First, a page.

As a practice of good health & well-being, I have been visiting the Dhammagiri Vipassana Center at Igatpuri. During one of my stays in 2020 at the Center, I got introduced to the self-version 2.0 after my first round of Vipassana.
When I went to the Vipassana for the first time, I was too possessive about various things. I couldn’t tolerate things that went against my wishes in the organization. If I wanted something and that didn’t happen, I couldn’t bear it, which led to frustration and disgust. I had a lot of issues within myself, and was extremely stressed out. I had stopped enjoying my work completely, but what followed was out of my imagination! The first thing that I learned was everything in me and around me is temporary; nothing is permanent. Change is the constant force that drives everything. There is a continuous movement of electrons and protons in everything that surrounds us. When we possess or are attached to something, the same thoughts keep circling us, either good or bad, we get attached to these thoughts. We need to get rid of these attachments, and this happens only when you get through the Vipassana meditation. By practicing this, I could see & experience the changes happening in my body. I was able to ‘connect’ with my subconscious mind, and this was when I realized that the subconscious mind has nothing to do with worldly things like pains, sorrows, pleasures, and everything that my conscious mind keeps on experiencing. When you practice meditation for longer durations, the subconscious & conscious minds connect with each other, and this is when one experiences enlightenment.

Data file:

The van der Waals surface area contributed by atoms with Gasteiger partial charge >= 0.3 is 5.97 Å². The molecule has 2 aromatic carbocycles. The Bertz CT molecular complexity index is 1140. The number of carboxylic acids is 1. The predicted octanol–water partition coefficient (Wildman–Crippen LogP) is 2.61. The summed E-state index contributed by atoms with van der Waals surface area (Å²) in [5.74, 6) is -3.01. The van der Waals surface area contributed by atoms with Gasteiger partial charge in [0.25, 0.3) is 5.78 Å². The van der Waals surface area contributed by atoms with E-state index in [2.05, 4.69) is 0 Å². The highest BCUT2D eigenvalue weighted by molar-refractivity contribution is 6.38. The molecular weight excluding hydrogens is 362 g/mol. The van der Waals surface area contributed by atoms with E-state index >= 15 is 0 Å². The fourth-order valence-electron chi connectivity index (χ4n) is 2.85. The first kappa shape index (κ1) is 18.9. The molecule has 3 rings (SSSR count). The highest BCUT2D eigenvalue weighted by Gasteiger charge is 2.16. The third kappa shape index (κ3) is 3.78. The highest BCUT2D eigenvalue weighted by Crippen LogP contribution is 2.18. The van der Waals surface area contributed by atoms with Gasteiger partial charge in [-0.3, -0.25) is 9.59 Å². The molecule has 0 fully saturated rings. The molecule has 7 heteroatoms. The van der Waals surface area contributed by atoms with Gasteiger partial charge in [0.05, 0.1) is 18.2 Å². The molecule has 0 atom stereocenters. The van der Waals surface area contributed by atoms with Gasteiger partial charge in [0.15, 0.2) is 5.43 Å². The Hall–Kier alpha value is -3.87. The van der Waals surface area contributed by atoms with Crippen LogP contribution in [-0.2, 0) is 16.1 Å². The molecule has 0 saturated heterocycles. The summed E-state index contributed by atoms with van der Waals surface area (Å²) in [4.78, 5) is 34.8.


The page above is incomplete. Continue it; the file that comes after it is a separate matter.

I am not an enlightened person, but a massive improvement has happened in me, and I believe that this transformation has also directly benefited everything that I work on. I could not anticipate this change from what I was two years back. I am no longer attached to any outcome and let things happen. I ensure that the vision, mission, and purpose that I have set for myself continues to remain a top priority and attempt to make sure that it is achieved in this lifetime. When my time comes to leave, I would like to leave a legacy behind that will continue for a long, long time.